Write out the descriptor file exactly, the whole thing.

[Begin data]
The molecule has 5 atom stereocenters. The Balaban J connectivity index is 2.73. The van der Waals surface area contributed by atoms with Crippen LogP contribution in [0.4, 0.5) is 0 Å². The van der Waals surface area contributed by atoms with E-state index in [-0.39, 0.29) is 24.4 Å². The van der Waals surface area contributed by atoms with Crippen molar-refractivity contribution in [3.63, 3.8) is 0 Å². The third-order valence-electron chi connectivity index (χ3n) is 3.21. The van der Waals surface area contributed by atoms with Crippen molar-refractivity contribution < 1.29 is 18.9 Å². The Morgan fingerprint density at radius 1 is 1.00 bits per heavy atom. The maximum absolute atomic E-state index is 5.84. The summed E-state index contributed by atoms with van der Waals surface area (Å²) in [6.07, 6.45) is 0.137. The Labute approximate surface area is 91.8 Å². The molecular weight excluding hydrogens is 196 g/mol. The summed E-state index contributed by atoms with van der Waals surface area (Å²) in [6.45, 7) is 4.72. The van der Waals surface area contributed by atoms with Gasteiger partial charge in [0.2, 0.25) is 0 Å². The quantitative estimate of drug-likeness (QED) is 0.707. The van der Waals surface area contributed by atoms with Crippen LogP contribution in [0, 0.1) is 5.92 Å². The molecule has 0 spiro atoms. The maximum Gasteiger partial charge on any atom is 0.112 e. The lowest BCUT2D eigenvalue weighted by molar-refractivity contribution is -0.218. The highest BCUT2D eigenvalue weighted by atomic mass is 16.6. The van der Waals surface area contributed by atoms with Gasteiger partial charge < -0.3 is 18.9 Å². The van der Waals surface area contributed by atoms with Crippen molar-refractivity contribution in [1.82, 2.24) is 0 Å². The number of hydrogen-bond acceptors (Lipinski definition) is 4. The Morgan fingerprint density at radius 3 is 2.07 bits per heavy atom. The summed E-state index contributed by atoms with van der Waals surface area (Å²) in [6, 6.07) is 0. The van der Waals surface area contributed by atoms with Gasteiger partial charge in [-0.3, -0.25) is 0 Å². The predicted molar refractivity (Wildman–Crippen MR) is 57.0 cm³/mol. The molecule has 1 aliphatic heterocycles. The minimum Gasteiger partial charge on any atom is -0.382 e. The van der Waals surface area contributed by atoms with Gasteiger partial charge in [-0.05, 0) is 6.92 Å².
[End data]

The molecule has 5 atom stereocenters. The Balaban J connectivity index is 2.73. The van der Waals surface area contributed by atoms with Crippen LogP contribution in [0.4, 0.5) is 0 Å². The van der Waals surface area contributed by atoms with E-state index in [-0.39, 0.29) is 24.4 Å². The van der Waals surface area contributed by atoms with Crippen molar-refractivity contribution in [3.63, 3.8) is 0 Å². The third-order valence-electron chi connectivity index (χ3n) is 3.21. The van der Waals surface area contributed by atoms with Crippen molar-refractivity contribution < 1.29 is 18.9 Å². The Morgan fingerprint density at radius 1 is 1.00 bits per heavy atom. The maximum absolute atomic E-state index is 5.84. The summed E-state index contributed by atoms with van der Waals surface area (Å²) in [6.07, 6.45) is 0.137. The Labute approximate surface area is 91.8 Å². The molecular weight excluding hydrogens is 196 g/mol. The summed E-state index contributed by atoms with van der Waals surface area (Å²) in [6.45, 7) is 4.72. The van der Waals surface area contributed by atoms with Gasteiger partial charge in [0.2, 0.25) is 0 Å². The quantitative estimate of drug-likeness (QED) is 0.707. The van der Waals surface area contributed by atoms with Crippen LogP contribution in [0, 0.1) is 5.92 Å². The molecule has 0 spiro atoms. The maximum Gasteiger partial charge on any atom is 0.112 e. The lowest BCUT2D eigenvalue weighted by molar-refractivity contribution is -0.218. The highest BCUT2D eigenvalue weighted by atomic mass is 16.6. The van der Waals surface area contributed by atoms with Gasteiger partial charge < -0.3 is 18.9 Å². The van der Waals surface area contributed by atoms with Crippen molar-refractivity contribution in [1.82, 2.24) is 0 Å². The number of hydrogen-bond acceptors (Lipinski definition) is 4. The Morgan fingerprint density at radius 3 is 2.07 bits per heavy atom. The summed E-state index contributed by atoms with van der Waals surface area (Å²) in [6, 6.07) is 0. The van der Waals surface area contributed by atoms with Gasteiger partial charge in [-0.3, -0.25) is 0 Å². The predicted molar refractivity (Wildman–Crippen MR) is 57.0 cm³/mol. The molecule has 1 aliphatic heterocycles. The minimum Gasteiger partial charge on any atom is -0.382 e. The van der Waals surface area contributed by atoms with Gasteiger partial charge in [-0.05, 0) is 6.92 Å².